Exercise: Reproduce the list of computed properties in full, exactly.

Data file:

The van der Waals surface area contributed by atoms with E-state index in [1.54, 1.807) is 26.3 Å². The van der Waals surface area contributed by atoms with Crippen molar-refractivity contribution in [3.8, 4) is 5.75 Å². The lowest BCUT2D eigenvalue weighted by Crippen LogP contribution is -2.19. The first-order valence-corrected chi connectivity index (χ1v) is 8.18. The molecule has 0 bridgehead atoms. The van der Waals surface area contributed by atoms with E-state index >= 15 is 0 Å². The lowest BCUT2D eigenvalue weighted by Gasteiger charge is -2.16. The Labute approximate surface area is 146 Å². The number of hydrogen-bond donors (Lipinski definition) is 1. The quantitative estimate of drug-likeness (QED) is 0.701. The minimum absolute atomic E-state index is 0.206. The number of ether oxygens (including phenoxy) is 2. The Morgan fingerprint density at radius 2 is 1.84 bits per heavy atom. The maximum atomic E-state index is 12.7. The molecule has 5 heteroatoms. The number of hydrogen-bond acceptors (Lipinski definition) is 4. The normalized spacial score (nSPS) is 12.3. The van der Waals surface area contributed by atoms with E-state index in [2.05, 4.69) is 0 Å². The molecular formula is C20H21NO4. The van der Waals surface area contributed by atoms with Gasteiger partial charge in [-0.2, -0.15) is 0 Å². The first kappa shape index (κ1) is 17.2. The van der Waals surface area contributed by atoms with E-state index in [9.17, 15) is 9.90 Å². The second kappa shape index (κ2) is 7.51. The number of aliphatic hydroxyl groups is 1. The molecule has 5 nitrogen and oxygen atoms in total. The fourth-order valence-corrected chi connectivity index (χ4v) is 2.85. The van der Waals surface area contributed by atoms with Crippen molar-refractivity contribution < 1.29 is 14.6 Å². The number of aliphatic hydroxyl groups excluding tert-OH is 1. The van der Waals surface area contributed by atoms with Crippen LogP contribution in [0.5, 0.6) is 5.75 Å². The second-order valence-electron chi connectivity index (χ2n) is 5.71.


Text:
The van der Waals surface area contributed by atoms with E-state index in [1.54, 1.807) is 26.3 Å². The van der Waals surface area contributed by atoms with Crippen molar-refractivity contribution in [3.8, 4) is 5.75 Å². The lowest BCUT2D eigenvalue weighted by Crippen LogP contribution is -2.19. The first-order valence-corrected chi connectivity index (χ1v) is 8.18. The molecule has 0 bridgehead atoms. The van der Waals surface area contributed by atoms with E-state index >= 15 is 0 Å². The lowest BCUT2D eigenvalue weighted by Gasteiger charge is -2.16. The Labute approximate surface area is 146 Å². The number of hydrogen-bond donors (Lipinski definition) is 1. The quantitative estimate of drug-likeness (QED) is 0.701. The minimum absolute atomic E-state index is 0.206. The number of ether oxygens (including phenoxy) is 2. The Morgan fingerprint density at radius 2 is 1.84 bits per heavy atom. The maximum atomic E-state index is 12.7. The molecule has 5 heteroatoms. The number of hydrogen-bond acceptors (Lipinski definition) is 4. The normalized spacial score (nSPS) is 12.3. The van der Waals surface area contributed by atoms with E-state index in [2.05, 4.69) is 0 Å². The molecular formula is C20H21NO4. The van der Waals surface area contributed by atoms with Gasteiger partial charge in [-0.2, -0.15) is 0 Å². The first kappa shape index (κ1) is 17.2. The van der Waals surface area contributed by atoms with E-state index in [9.17, 15) is 9.90 Å². The second kappa shape index (κ2) is 7.51. The number of aliphatic hydroxyl groups is 1. The molecule has 5 nitrogen and oxygen atoms in total. The fourth-order valence-corrected chi connectivity index (χ4v) is 2.85. The van der Waals surface area contributed by atoms with Crippen molar-refractivity contribution < 1.29 is 14.6 Å². The number of aliphatic hydroxyl groups excluding tert-OH is 1. The van der Waals surface area contributed by atoms with Crippen LogP contribution in [0.5, 0.6) is 5.75 Å². The second-order valence-electron chi connectivity index (χ2n) is 5.71.